Washington Attorney General Bob Ferguson announced that Juul has agreed to pay $22.5 million to the Evergreen State over claims that the e-cigarette giant targeted youth in its product advertisements without disclosing the dangers of nicotine addiction.
Ferguson said that the deal requires Juul Labs Inc. to implement reforms in its marketing practices to ensure they are not being targeted to youth in the state. The consent decree notes that the deal is not an admission of any wrongdoing or liability of any kind by Juul, and that the company denies all of the state’s allegations.
Ferguson filed a suit in September 2020 accusing Juul of violating the Consumer Protection Act by selling and marketing its vape products without telling consumers about the nicotine content on its package labels. Ferguson alleged that Juul fueled a “pervasive and staggering” rise in e-cigarette use and nicotine addiction among youth by pushing fruity, sweet, dessert-flavored products in its marketing campaigns.
Ferguson cited Juul’s “Vaporized” campaign, which ran on social media platforms like Instagram, Twitter and Facebook and featured young models and bright colors. The company was also accused of encouraging its followers to post about its products, hiring brand ambassadors and influencers to market the products to youth.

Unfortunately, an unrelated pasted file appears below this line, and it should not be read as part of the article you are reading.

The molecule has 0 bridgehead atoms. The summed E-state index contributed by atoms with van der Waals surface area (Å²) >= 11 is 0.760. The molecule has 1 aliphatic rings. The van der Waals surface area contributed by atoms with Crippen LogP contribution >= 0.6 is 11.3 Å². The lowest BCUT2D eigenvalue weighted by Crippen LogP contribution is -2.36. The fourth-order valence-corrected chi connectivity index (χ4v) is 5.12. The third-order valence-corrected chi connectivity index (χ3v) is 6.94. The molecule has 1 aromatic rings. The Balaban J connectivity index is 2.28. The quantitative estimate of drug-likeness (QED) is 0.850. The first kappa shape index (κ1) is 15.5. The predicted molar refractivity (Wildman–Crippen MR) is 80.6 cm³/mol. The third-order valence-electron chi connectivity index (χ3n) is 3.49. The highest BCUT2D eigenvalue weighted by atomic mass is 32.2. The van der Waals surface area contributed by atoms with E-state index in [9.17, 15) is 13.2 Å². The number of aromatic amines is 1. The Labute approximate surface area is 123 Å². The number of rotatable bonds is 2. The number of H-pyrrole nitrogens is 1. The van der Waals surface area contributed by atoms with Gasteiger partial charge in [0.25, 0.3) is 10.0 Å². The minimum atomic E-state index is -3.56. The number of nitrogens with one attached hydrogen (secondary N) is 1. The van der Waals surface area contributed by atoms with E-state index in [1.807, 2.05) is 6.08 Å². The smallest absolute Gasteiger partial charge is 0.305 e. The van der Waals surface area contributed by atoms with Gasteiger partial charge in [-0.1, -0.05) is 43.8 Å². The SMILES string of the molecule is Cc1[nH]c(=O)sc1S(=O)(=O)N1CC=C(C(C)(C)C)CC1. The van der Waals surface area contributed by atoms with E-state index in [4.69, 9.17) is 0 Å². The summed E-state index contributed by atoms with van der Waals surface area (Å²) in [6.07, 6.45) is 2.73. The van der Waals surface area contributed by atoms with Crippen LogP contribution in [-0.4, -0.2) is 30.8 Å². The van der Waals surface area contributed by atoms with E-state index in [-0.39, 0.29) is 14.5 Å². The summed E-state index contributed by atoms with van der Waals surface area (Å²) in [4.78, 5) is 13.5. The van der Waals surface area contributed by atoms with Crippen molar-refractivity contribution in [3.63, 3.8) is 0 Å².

The settlement also resolves claims that Juul sold its products in Washington State without obtaining appropriate licenses from Aug. 1, 2016, to April 9, 2018.
In addition to paying the fine, Juul must operate a retailer-compliance program for all of its locations in the state. The company will send “secret shoppers” to conduct no fewer than 25 compliance checks for age verification at retail stores per month for at least two years, and must update the attorney general’s office with details and results of the program every three months.
Juul has also agreed to stop marketing and advertising its products on social media platforms such as Facebook and Instagram, halt most of its social media promotions, and accurately advertise the content and effects of nicotine in its e-cigarettes. Juul must also stop marketing on LinkedIn, Twitter and YouTube with very few exceptions, and must report content about products posted by underage users, according to the consent decree.
In June 2021, North Carolina Attorney General Josh Stein announced that Juul agreed to pay $40 million to end claims that it aggressively marketed products to youth and spurred a wave of teen vaping addiction. And in November 2021, Arizona Attorney General Mark Brnovich said the state reached a $14.5 million deal with Juul over its advertising practices.